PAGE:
Yet when Mary Malone says that “the Christian religion is a very powerful and convincing mistake,” she has not stopped believing in the power of good and evil. She remains a compassionate, selfless servant to others. Like J. R. R. Tolkien’s Lord of the Rings, the Harry Potter novels and C. S. Lewis’s Narnia Chronicles, Pullman’s novels contain archetypal themes: the loss of innocence, the journey-quest, loyalty and the struggle against evil. In the end Lyra serves as a prophet, even a Christ figure, who harrows the Land of the Dead to free hapless souls.
Near the end of The Amber Spyglass, Lyra articulates her alternative religion: “No one can build the Republic of Heaven if they put themselves first. We have to be all those difficult things like cheerful and kind and curious and patient, and we’ve got to study and think and work hard, all of us, in all our different worlds.” The values that the main characters embody—love, kindness, justice, loyalty, hope—are consistent with Christian virtues. Lyra herself is the embodiment of these virtues, with a feisty overlay of adolescent rebellion tossed in.
A major voice of the atheological themes in the novels is the witch-queen Serafina Pekkala. In her view—a classically Romantic one—human beings are fundamentally good and should be free to grow and develop in knowledge and wisdom. How or why they are good is a question she leaves unexplored. Various authorities, especially organized religions, seek to control and ultimately kill all that is good in human life. The Authority thinks that human beings have become dangerously independent. All of human history, observes Serafina, has been “a struggle between wisdom and stupidity.” The trilogy’s rebel angels and her witches have been the followers of wisdom (Sophia), she tells Mary Malone, and “have always tried to open minds; the Authority and his churches have always tried to keep them closed.”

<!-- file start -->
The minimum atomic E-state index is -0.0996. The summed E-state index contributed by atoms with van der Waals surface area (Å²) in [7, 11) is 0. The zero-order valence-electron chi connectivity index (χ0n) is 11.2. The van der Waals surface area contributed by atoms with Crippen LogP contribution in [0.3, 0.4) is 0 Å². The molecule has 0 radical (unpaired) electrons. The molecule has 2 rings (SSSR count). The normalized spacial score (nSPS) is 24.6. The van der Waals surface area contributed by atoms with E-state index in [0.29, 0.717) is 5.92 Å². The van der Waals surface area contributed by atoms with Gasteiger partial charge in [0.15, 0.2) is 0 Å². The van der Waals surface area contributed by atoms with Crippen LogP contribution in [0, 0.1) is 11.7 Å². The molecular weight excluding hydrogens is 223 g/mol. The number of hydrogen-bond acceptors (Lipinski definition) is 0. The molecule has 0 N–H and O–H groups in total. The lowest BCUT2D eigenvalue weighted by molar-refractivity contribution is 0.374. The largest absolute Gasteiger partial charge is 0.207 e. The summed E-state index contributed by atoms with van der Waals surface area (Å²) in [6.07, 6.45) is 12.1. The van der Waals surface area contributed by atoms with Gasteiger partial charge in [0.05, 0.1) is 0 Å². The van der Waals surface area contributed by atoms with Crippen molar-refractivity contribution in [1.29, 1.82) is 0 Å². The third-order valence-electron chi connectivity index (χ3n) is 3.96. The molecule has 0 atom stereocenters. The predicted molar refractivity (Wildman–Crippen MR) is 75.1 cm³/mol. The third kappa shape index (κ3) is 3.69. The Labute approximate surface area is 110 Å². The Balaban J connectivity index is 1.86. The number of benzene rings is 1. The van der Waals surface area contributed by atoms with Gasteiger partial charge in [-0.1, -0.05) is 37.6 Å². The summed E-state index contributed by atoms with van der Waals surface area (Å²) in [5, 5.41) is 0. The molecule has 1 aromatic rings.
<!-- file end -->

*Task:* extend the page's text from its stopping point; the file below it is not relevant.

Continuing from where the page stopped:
While the novels are moral, they are not particularly morally complex. The agents of the Church are all cruel, vengeful, violent and vicious. The Church has spies in every world, a veritable Gestapo combing the land for heresy and rebellion. Its God, the Authority, hates Lyra. A Church-commissioned assassin, Father Gomez, has done “preemptive penance” for a sin not yet committed and is therefore granted “absolution in advance” for stalking and killing Lyra.
While Pullman claims to have a different worldview from that of Tolkien or Lewis, his evil Church is akin to Tolkien’s Mordor and the evil Sauron and to Lewis’s White Witch of Narnia. Without bad guys (often cast in a quasi-religious guise) to combat, what’s the point of the hero’s journey?
If the Church depicted in the Magisterium is not the Christian church, likewise the god who dies in the third novel of the trilogy is not God. While Pullman’s god holds some of the names of the biblical God, the virtues that most Christians think derive from God are embodied in the Authority’s enemies.
When we finally see the Authority up close in Book III, he has grown so old and decrepit that he is powerless and has to be carried about on a crystal litter. This wasted and demented “ancient of days” pitiably dies in a cold wind when rescued from his crystal cell by Lyra and Will, “blinking in wonder [with] a sigh of the most profound and exhausted relief.” This is an amusing postmodern portrayal of Death of God theology, perhaps, but finally it’s the death of a false god.